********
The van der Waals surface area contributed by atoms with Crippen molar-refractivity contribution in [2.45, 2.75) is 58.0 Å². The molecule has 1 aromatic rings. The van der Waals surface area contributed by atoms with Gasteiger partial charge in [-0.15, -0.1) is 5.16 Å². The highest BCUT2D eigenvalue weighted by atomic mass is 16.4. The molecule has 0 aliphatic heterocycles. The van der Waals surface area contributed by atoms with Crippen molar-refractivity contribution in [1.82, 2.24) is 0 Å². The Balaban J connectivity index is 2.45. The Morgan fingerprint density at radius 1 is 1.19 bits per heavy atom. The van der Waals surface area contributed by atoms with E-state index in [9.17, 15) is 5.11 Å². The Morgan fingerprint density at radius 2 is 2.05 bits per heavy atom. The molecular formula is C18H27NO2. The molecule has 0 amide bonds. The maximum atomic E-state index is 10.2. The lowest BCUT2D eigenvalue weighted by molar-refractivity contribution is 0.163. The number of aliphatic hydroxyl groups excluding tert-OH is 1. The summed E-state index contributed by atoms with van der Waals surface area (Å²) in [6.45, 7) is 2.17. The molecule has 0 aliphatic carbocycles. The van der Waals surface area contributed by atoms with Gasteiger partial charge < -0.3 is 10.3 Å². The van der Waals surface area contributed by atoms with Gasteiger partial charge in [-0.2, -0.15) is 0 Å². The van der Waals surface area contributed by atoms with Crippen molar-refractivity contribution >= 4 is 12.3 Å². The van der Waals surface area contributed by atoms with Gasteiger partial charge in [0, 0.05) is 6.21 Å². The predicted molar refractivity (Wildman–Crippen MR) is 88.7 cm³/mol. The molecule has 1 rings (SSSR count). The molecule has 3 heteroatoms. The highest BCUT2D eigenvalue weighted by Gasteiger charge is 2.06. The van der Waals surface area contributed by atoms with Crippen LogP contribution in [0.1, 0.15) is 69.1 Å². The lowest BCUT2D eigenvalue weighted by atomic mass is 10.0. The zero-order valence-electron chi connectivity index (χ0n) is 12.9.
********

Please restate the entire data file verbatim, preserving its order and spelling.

The van der Waals surface area contributed by atoms with Crippen molar-refractivity contribution in [2.45, 2.75) is 58.0 Å². The molecule has 1 aromatic rings. The van der Waals surface area contributed by atoms with Gasteiger partial charge in [-0.15, -0.1) is 5.16 Å². The highest BCUT2D eigenvalue weighted by atomic mass is 16.4. The molecule has 0 aliphatic heterocycles. The van der Waals surface area contributed by atoms with Crippen molar-refractivity contribution in [1.82, 2.24) is 0 Å². The Balaban J connectivity index is 2.45. The Morgan fingerprint density at radius 1 is 1.19 bits per heavy atom. The van der Waals surface area contributed by atoms with E-state index in [9.17, 15) is 5.11 Å². The Morgan fingerprint density at radius 2 is 2.05 bits per heavy atom. The molecular formula is C18H27NO2. The molecule has 0 amide bonds. The maximum atomic E-state index is 10.2. The lowest BCUT2D eigenvalue weighted by molar-refractivity contribution is 0.163. The number of aliphatic hydroxyl groups excluding tert-OH is 1. The summed E-state index contributed by atoms with van der Waals surface area (Å²) in [6.45, 7) is 2.17. The molecule has 0 aliphatic carbocycles. The van der Waals surface area contributed by atoms with Gasteiger partial charge < -0.3 is 10.3 Å². The van der Waals surface area contributed by atoms with Gasteiger partial charge in [-0.2, -0.15) is 0 Å². The van der Waals surface area contributed by atoms with Crippen molar-refractivity contribution >= 4 is 12.3 Å². The van der Waals surface area contributed by atoms with Gasteiger partial charge in [0, 0.05) is 6.21 Å². The predicted molar refractivity (Wildman–Crippen MR) is 88.7 cm³/mol. The molecule has 1 rings (SSSR count). The molecule has 3 heteroatoms. The highest BCUT2D eigenvalue weighted by Gasteiger charge is 2.06. The van der Waals surface area contributed by atoms with Crippen LogP contribution in [0.1, 0.15) is 69.1 Å². The lowest BCUT2D eigenvalue weighted by atomic mass is 10.0. The zero-order valence-electron chi connectivity index (χ0n) is 12.9.